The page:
The Case for Bringing Back the Draft

The politics of war would be profoundly different if more Americans had a direct connection with the military

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U.S. troops await President Barack Obama and First Lady Michelle Obama at Fort Stewart in Hinesville, Ga., on April 27, 2012

Charles Rangel of New York has been in the news for two reasons in recent years. First, for allegations of corruption concerning a Puerto Rico vacation spot, a story that gave readers of New York City tabloids an indelible snapshot of a dozing Rangel at the beach. Second, the Congressman is in a difficult primary battle in his district.

He should be better known for a piece of legislation he has sponsored in several different sessions of Congress, never to any avail. Known as HR 5741, it would essentially reinstate a service draft for Americans from the ages of 21 to 42, thus ending the all-volunteer military force that has fought wars for us since the latter years of Vietnam.

It is Memorial Day, the best of moments to weigh how well — or how poorly — we apportion the military burdens of defending American interests.

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Without a draft, we are given a great and dangerous luxury: we are, in the main, able to consign our war fighting to a largely isolated force of brave volunteers. The military is a noble calling, and many choose to serve for many different reasons. Whether it is because of family tradition or because a recruit has few other options in life for socioeconomic reasons, the result is that the majority of Americans have little direct connection with the military.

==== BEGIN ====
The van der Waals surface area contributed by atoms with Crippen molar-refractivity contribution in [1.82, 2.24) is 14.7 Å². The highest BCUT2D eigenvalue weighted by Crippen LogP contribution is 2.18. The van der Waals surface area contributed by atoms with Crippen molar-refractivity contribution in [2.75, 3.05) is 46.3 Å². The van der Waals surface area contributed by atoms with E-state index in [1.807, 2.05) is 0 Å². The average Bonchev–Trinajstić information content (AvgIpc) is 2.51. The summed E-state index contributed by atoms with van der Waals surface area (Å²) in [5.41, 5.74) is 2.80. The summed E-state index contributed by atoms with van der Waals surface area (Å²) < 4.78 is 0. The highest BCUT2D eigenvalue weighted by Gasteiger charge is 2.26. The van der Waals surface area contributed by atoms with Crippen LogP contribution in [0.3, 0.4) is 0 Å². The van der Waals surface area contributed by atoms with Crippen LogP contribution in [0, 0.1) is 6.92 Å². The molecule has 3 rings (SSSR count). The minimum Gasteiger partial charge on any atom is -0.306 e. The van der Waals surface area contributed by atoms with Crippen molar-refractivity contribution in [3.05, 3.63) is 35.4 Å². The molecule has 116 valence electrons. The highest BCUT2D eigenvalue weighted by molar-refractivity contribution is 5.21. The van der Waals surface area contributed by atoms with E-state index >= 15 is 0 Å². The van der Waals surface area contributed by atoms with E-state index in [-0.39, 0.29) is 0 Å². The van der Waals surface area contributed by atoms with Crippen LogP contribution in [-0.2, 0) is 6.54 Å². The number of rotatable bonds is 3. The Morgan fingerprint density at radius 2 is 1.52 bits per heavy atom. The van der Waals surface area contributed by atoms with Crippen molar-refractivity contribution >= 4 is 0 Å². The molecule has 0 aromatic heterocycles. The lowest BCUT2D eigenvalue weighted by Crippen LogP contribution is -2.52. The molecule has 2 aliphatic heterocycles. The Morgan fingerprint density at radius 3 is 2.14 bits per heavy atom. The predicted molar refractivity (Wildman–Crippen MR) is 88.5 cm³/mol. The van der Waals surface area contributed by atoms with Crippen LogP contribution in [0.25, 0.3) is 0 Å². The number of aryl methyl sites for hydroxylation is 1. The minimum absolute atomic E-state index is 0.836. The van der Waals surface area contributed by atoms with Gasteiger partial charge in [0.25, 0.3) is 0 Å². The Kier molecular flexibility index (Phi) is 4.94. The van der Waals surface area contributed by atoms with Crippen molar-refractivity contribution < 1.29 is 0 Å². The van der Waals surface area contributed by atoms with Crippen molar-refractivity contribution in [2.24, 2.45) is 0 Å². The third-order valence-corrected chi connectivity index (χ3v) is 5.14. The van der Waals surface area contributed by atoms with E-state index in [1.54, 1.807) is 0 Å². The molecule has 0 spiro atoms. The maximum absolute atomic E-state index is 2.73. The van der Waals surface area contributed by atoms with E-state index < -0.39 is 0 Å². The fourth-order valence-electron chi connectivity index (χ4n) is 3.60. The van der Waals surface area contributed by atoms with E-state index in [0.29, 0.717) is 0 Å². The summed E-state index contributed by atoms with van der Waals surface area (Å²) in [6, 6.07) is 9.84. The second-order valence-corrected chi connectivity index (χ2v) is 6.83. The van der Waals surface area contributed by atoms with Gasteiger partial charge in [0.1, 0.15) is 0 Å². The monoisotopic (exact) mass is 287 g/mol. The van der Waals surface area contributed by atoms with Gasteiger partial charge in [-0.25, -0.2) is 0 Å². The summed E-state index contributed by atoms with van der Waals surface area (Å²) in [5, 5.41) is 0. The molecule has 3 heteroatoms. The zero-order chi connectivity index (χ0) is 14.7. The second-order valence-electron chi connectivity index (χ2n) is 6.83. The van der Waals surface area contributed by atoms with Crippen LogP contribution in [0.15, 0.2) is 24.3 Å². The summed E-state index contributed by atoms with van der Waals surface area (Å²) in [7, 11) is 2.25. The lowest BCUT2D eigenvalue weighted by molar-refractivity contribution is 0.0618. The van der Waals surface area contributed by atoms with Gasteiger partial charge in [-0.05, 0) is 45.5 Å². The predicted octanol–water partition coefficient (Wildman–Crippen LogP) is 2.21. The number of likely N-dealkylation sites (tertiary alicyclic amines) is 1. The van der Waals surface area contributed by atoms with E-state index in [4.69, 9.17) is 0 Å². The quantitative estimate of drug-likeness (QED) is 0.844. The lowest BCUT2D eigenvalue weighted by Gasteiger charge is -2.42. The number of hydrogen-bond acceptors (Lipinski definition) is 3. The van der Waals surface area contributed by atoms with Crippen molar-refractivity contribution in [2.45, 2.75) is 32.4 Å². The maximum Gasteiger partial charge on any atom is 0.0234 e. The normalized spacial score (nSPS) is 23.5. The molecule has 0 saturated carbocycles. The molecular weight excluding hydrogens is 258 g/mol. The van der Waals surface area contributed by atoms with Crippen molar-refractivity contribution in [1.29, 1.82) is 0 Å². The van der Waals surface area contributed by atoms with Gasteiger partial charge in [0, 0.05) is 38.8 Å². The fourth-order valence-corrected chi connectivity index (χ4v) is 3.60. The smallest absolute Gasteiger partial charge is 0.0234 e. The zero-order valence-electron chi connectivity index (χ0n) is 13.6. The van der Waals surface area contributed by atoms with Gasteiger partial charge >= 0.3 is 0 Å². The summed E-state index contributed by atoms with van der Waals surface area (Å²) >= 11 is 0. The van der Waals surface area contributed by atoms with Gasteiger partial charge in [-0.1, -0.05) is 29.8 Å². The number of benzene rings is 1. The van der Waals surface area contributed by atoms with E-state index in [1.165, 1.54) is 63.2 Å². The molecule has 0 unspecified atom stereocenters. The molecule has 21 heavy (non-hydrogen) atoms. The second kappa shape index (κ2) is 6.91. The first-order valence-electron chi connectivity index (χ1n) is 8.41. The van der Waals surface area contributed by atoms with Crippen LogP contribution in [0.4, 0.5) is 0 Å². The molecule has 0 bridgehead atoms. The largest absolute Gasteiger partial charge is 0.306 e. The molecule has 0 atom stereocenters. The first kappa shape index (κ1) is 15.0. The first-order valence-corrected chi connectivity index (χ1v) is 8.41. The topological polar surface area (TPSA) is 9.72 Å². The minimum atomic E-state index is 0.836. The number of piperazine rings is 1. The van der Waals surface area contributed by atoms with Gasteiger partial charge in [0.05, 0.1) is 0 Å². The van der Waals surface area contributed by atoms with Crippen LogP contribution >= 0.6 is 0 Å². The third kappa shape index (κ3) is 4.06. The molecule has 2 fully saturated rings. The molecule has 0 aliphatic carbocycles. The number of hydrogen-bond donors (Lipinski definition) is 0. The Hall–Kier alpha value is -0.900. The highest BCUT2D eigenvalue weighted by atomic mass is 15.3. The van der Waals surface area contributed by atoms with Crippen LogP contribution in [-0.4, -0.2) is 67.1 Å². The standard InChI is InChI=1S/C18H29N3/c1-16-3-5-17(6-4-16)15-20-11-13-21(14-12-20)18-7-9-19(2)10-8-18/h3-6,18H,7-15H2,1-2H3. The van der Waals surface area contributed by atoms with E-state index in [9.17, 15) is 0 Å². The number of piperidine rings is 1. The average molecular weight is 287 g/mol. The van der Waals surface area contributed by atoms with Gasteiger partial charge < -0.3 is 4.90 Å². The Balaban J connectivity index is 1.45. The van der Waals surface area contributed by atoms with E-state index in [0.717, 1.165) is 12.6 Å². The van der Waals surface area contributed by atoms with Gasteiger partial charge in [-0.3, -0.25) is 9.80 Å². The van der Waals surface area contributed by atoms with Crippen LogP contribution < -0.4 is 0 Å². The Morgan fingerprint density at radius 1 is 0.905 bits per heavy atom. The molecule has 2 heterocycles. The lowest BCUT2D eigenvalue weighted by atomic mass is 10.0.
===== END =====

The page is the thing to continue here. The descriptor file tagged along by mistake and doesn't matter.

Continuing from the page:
Without that direct connection, the politics of war are inescapably different than what they would be if the children of the most influential families in communities across America were at risk of being drafted to face fire at the front.

It is difficult to imagine that the wars in Afghanistan and in Iraq would have been conducted in the ways they were (and still are) if a large-scale draft had been in effect in America since 2001.

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This is a long-running debate in policy circles, and there are sundry studies and proposals about systems of military and civilian national service in exchange for student loans and other GI Bill–type benefits. (The arguments put forward in a 2005 Washington Monthly piece by Phillip Carter and Paul Glastris is a good place to start a study of the question. William F. Buckley Jr. also argued for voluntary service in his book Gratitude.)

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It is true that the military leadership has long opposed a draft, but that view, while important, should not foreclose a debate about the issue. And there is no doubt that we have enough national needs at home, particularly in schools, that a civilian program of service, implemented well, would be a boon for poorer communities.

Say a prayer today, then, for the war dead, and for those who are standing watch now. And then tomorrow let’s set to work to share the burden of defending what we have, and improving who we are.

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